3. X-Y oscilloscope traces at the output of the low-pass filtered PWM signals correspond to simulated results: u-v (a) and u-w (b).

Figure 3 shows the oscilloscope traces for the output of the low-pass filters used to convert the PWM into analog. Figure 4 shows the typical implementation of the low-pass filter used to filter each PWM signal. Since the PIC18F2520 has only two PWM outputs, the PIC must be reprogrammed accordingly to view each pair of signals on the oscilloscope.

4. This circuit is used to filter each PWM signal that has been modulated with one of three chaos signals of the Lorenz chaotic algorithm.

The microcontroller code below is written specifically for the PIC18F2520 using the CCS compiler. It can be easily modified to work with other PIC microcontrollers or other popular microcontrollers, such as the Arduino.

#include <18F2520.h>
#use delay(clock=20000000)


/*  Solve the Lorenz non-linear system with Euler's method.  
Write the output to the PWM on RC1 and RC2 of the PIC.

/*~~~~~~~~~~~~~~~~~~~  VARIABLES  ~~~~~~~~~~~~~~~~~~~~~~~~~~~*/
float SIGMA = 16.0;
float R = 45.0;
float B = 4.0;
float Ts = 0.001;
  /*~~~~~~~~~~~~~~~~  FUNCTION PROTOTYPES  ~~~~~~~~~~~~~~~~~~~~*/

void initPIC(void);  // set up the PIC 

/*~~~~~~~~~~~~~~~~      MAIN ROUTINE    ~~~~~~~~~~~~~~~~~~~~*/

void main() {
	float x_prev = 0.1;  // initial conditions
	float y_prev = 0.1;  
	float z_prev = 0.1;  
	float x,y,z;     // variables in the Lorenz system
	int16 xOut, yOut, zOut;  // int16 values that are passed to the PWM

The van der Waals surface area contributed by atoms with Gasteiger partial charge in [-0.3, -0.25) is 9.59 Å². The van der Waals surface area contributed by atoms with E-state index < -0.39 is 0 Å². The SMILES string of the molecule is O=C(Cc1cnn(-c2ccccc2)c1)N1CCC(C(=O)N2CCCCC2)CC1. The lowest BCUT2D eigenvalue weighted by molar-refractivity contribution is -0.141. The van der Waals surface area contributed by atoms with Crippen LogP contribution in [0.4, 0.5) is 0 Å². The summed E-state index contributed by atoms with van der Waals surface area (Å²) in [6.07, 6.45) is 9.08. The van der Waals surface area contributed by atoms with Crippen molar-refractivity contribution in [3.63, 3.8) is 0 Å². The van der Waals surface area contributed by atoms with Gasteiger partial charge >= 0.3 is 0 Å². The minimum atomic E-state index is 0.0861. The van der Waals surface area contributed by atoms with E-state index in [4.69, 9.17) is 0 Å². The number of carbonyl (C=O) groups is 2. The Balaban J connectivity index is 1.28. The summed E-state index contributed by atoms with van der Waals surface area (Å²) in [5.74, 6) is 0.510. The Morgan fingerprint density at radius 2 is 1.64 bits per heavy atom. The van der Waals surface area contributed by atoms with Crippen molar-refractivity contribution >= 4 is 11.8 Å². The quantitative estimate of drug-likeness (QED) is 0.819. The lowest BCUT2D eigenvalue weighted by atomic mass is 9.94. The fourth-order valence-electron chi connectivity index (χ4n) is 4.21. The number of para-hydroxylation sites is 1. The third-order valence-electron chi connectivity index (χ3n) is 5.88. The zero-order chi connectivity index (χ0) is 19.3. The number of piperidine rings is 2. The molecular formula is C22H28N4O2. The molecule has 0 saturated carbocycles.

// initialize the PIC MCU
while(TRUE)  //while1.0

	// Euler's method. 
	x = x_prev + Ts*(SIGMA*y_prev-SIGMA*x_prev);
	y = y_prev + Ts*(R*x_prev - y_prev - (x_prev*z_prev));
	z = z_prev + Ts*(x_prev*y_prev - B*z_prev);
	x_prev = x;
	y_prev = y;
	z_prev = z;
	// scale and offset the before passing to the PWM
	xOut = (int16) (4.48*x + 134.3);
	yOut = (int16) 3.0*(y+50.0);
	zOut = (int16) (3.09*z -0.22);
	// set the PWM duty cycle here
	//set_pwm1_duty(yOut);	// comment this line, and uncomment next line,
	set_pwm1_duty(zOut);  // if desired, to see the signal on the o'scope
	delay_ms(1);  // change this as desired to speed up or slow
	      // down the trace on the oscilloscope

}// end of main

/*~~~~~~~~~~~~~~~  FUNCTION DEFINES  ~~~~~~~~~~~~~~~~~~~~~*/
void initPIC(void)	{
	// for PWM setup
	setup_ccp1(CCP_PWM);	// config CCP1 (RC2) as PWM
	setup_ccp2(CCP_PWM);   // config CCP2 (RC1)
	setup_timer_2(T2_DIV_BY_16, 76, 1);   // runs the CCP module, 1 kHz

	setup_timer_0(RTCC_INTERNAL | RTCC_DIV_256);	

The authors wish to thank Carsten Sewing for his assistance obtaining photographs of the oscilloscope traces included in this article.

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This file type includes high resolution graphics and schematics when applicable.

James Calusdian has a BSEE from California State University-Fresno. He also has MSEE and PhD degrees from the Naval Postgraduate School, where he is the director of the Control Systems and Robotics Laboratory.

Xiaoping Yun received his BS degree in electrical engineering from Northeastern University, China, in 1982, and his MS and PhD degrees in systems science and mathematics from Washington University in St. Louis in 1984 and 1987, respectively. He is currently a professor in the Department of Electrical and Computer Engineering at the Naval Postgraduate School.


1. “Lorenz Attractor,” Wolfram Mathworld.
2. K.M. Cuomo and A.V. Oppenheim, “Circuit implementation of synchronized chaos with applications to communications,” Physical Review Letters, vol. 71, no. 1, pp. 65—68, 5 July 1993.  
3. S.C. Chapra and R.P. Canale, Numerical Methods for Engineers, 2nd ed., McGraw-Hill 1998, pp. 577.